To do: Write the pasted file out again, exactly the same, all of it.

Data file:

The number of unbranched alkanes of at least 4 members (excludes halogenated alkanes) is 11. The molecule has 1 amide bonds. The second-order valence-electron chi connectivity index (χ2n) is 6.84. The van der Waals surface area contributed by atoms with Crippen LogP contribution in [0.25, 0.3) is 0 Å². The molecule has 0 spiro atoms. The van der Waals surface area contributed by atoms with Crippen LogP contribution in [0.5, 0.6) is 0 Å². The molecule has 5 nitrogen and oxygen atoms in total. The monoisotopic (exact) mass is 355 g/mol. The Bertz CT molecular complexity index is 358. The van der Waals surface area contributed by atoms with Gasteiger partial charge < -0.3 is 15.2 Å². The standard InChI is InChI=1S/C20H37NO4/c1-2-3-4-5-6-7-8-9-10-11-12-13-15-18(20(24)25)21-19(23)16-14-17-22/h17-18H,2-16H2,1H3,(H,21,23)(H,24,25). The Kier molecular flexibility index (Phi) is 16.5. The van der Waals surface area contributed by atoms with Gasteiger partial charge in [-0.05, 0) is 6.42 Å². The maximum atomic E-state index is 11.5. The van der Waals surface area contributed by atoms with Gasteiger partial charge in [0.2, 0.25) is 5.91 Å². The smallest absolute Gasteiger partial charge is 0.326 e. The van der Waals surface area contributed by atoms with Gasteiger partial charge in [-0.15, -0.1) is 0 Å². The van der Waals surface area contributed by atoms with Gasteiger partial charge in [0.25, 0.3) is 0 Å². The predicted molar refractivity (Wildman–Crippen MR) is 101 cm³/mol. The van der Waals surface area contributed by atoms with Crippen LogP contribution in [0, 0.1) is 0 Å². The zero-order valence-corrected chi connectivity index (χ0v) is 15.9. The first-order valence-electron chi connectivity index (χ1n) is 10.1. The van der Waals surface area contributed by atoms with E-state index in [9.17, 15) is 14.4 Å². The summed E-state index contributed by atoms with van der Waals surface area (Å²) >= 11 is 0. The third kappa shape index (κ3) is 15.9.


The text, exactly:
The number of unbranched alkanes of at least 4 members (excludes halogenated alkanes) is 11. The molecule has 1 amide bonds. The second-order valence-electron chi connectivity index (χ2n) is 6.84. The van der Waals surface area contributed by atoms with Crippen LogP contribution in [0.25, 0.3) is 0 Å². The molecule has 0 spiro atoms. The van der Waals surface area contributed by atoms with Crippen LogP contribution in [0.5, 0.6) is 0 Å². The molecule has 5 nitrogen and oxygen atoms in total. The monoisotopic (exact) mass is 355 g/mol. The Bertz CT molecular complexity index is 358. The van der Waals surface area contributed by atoms with Gasteiger partial charge < -0.3 is 15.2 Å². The standard InChI is InChI=1S/C20H37NO4/c1-2-3-4-5-6-7-8-9-10-11-12-13-15-18(20(24)25)21-19(23)16-14-17-22/h17-18H,2-16H2,1H3,(H,21,23)(H,24,25). The Kier molecular flexibility index (Phi) is 16.5. The van der Waals surface area contributed by atoms with Gasteiger partial charge in [-0.05, 0) is 6.42 Å². The maximum atomic E-state index is 11.5. The van der Waals surface area contributed by atoms with Gasteiger partial charge in [0.2, 0.25) is 5.91 Å². The smallest absolute Gasteiger partial charge is 0.326 e. The van der Waals surface area contributed by atoms with Gasteiger partial charge in [-0.15, -0.1) is 0 Å². The van der Waals surface area contributed by atoms with Gasteiger partial charge in [0.25, 0.3) is 0 Å². The predicted molar refractivity (Wildman–Crippen MR) is 101 cm³/mol. The van der Waals surface area contributed by atoms with Crippen LogP contribution in [0, 0.1) is 0 Å². The zero-order valence-corrected chi connectivity index (χ0v) is 15.9. The first-order valence-electron chi connectivity index (χ1n) is 10.1. The van der Waals surface area contributed by atoms with E-state index in [9.17, 15) is 14.4 Å². The summed E-state index contributed by atoms with van der Waals surface area (Å²) >= 11 is 0. The third kappa shape index (κ3) is 15.9.